Working to Restore Difficult Run

Working to Restore Difficult Run

Work to improve the stream bed is being done in conjunction with Cross County Trail.

Work on the Difficult Run Stream Valley Trail has been underway for over a month in preparation for the opening of the Cross County Trail, and the restoration of the stream bed should be completed by the end of September.

“We weren’t able to start work until June 27,” said project manager Jim Duncan. “I’d say we’re doing pretty well.”

The project, which focuses mostly on restoring stream beds worn away by erosion, is something that had been “on the books” for some time, said Dranesville District Supervisor Joan DuBois. “It was time for this to happen. As part of the Cross County Trail, we’re hoping to get all the projects going on across the county finished in time for the opening later this fall.”

Although she said it is “unfortunate” that the project is being done in the summer, meaning the park’s trails and parking lot must be closed while the work is being completed, DuBois acknowledges that “it’s best to get it done now. It’s great to see the work underway.”

Duncan said the stream bed has been washed into Difficult Run, taking with it a portion of the trail that lines the stream.

“We’ve lost a bank due to a lot of pedestrian and equestrian use,” he said. “We’re going to try some rather unconventional methods to keep this from happening again. It’s a natural restoration — we’re using a lot of native plants to help keep the soil we’re bringing in stay in one place.”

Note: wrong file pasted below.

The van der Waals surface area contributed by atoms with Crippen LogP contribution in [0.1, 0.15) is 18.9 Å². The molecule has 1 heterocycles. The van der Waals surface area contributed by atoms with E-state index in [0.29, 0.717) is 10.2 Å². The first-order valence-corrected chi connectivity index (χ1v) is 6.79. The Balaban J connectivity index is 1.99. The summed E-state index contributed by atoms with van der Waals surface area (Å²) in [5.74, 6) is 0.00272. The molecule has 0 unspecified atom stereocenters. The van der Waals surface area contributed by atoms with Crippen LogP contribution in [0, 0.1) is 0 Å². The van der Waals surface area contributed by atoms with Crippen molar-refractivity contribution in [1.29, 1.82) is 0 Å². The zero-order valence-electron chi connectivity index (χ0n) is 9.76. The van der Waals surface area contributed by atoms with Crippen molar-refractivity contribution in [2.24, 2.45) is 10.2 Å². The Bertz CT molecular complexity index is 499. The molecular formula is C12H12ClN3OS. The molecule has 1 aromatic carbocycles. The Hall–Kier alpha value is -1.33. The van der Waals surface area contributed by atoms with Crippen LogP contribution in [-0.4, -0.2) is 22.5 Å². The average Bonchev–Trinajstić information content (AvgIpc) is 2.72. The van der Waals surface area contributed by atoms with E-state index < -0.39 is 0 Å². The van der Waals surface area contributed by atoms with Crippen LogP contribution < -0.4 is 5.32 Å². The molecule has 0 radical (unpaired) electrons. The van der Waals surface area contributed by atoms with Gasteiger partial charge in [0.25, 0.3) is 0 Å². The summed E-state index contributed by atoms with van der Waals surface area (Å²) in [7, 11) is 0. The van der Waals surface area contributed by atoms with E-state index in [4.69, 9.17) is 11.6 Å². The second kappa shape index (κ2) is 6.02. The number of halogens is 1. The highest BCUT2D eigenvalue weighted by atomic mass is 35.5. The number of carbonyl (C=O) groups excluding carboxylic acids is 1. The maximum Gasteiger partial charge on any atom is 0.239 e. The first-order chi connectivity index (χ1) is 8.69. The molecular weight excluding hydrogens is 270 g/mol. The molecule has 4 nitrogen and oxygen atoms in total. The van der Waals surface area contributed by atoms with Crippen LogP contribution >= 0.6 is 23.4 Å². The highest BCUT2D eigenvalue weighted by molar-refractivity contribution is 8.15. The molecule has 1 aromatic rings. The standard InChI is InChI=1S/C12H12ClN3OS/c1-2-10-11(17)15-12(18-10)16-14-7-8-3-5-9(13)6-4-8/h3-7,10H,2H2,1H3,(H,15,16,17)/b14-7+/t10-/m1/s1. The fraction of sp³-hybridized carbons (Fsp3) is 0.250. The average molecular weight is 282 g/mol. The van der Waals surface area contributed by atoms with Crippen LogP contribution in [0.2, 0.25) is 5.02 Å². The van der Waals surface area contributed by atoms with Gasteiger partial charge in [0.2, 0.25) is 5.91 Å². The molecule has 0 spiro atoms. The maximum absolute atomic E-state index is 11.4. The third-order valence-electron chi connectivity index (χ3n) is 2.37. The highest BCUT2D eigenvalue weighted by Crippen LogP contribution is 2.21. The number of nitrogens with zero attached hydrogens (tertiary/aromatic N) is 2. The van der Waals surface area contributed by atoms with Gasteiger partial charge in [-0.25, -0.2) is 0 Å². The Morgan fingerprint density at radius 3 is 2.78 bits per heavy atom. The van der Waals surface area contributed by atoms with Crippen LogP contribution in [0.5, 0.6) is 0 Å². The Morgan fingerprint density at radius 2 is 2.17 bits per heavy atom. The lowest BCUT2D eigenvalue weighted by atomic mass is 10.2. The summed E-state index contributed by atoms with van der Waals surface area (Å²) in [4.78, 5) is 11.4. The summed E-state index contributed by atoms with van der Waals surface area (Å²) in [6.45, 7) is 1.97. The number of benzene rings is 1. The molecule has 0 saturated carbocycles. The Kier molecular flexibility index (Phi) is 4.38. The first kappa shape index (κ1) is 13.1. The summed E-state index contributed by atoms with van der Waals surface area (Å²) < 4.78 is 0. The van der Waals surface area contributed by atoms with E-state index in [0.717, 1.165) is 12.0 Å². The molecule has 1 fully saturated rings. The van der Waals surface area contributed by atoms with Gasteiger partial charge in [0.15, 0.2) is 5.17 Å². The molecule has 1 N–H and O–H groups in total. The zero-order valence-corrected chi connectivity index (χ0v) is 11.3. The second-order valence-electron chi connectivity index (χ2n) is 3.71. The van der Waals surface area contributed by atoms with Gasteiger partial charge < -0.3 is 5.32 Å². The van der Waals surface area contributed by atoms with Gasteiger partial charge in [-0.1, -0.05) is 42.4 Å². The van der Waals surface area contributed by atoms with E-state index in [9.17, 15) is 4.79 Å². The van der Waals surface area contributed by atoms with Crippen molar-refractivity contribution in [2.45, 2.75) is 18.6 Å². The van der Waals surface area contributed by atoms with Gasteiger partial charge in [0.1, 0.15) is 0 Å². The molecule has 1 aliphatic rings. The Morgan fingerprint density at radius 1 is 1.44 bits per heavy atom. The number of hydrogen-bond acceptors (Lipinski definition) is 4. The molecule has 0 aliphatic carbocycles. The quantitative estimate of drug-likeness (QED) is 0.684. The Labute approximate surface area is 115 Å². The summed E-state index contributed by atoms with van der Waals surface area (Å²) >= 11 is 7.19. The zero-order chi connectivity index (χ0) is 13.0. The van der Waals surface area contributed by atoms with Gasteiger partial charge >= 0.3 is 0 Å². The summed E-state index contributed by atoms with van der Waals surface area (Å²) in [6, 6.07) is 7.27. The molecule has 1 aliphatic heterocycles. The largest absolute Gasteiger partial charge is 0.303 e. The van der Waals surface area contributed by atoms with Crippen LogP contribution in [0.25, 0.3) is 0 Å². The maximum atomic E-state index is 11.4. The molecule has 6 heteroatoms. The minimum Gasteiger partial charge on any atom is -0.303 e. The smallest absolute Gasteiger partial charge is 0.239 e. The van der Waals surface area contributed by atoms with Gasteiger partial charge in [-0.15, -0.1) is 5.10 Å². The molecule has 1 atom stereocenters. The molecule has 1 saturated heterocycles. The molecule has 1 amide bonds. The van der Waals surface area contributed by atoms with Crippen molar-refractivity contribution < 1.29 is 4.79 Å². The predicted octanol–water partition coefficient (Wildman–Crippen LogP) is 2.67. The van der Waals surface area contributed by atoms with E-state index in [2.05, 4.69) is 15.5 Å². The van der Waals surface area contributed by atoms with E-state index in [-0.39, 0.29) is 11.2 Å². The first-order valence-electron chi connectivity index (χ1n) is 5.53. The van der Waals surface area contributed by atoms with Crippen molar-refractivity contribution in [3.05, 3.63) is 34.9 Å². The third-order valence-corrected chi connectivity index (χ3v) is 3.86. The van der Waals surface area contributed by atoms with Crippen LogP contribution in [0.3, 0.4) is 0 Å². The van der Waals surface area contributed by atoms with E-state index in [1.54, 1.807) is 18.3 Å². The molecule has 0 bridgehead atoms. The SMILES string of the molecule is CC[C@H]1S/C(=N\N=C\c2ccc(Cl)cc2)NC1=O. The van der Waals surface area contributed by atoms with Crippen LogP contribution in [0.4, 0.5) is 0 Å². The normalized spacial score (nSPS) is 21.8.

In order to keep the stream’s velocity from washing the banks away again, Duncan said his crews are using rocks to create different paths for the water to flow through, diverting it from the stream beds.

“With this job, there’s a little more hard labor involved,” Duncan said. “The plan is to redirect the stream a little. The way the water flows in and hits the bed varies a little. Some areas are on a very steep drop, so the work needed to recover the bank varies.”

USING NATIVE PLANTS to stabilize the soil will not only allow the plants to flourish without the aid of chemical fertilizers, but will create root networks which will anchor the soil and make it more difficult for the water to wash it away.

The project will cost Fairfax County $442,700, said Judy Pedersen, a public information officer for the Fairfax County Park Authority. “We hope to improve the trails from Difficult Run. All work on the Cross County Trail has become a top priority, and we’re looking to have it all finished by the end of the year.”

Once completed, the Cross County Trail will connect trails throughout Fairfax County, as the name suggests, from Occoquan River up through Great Falls, Pedersen said. “Next May, when all the work is finished, there will be a county-wide celebration for the completion of the trail with hundreds, if not thousands, of people participating.”

The work on Difficult Run is something “we’ve been working on for 10 years,” she said. “It’s going to be a wonderful thing to have the trail completed.”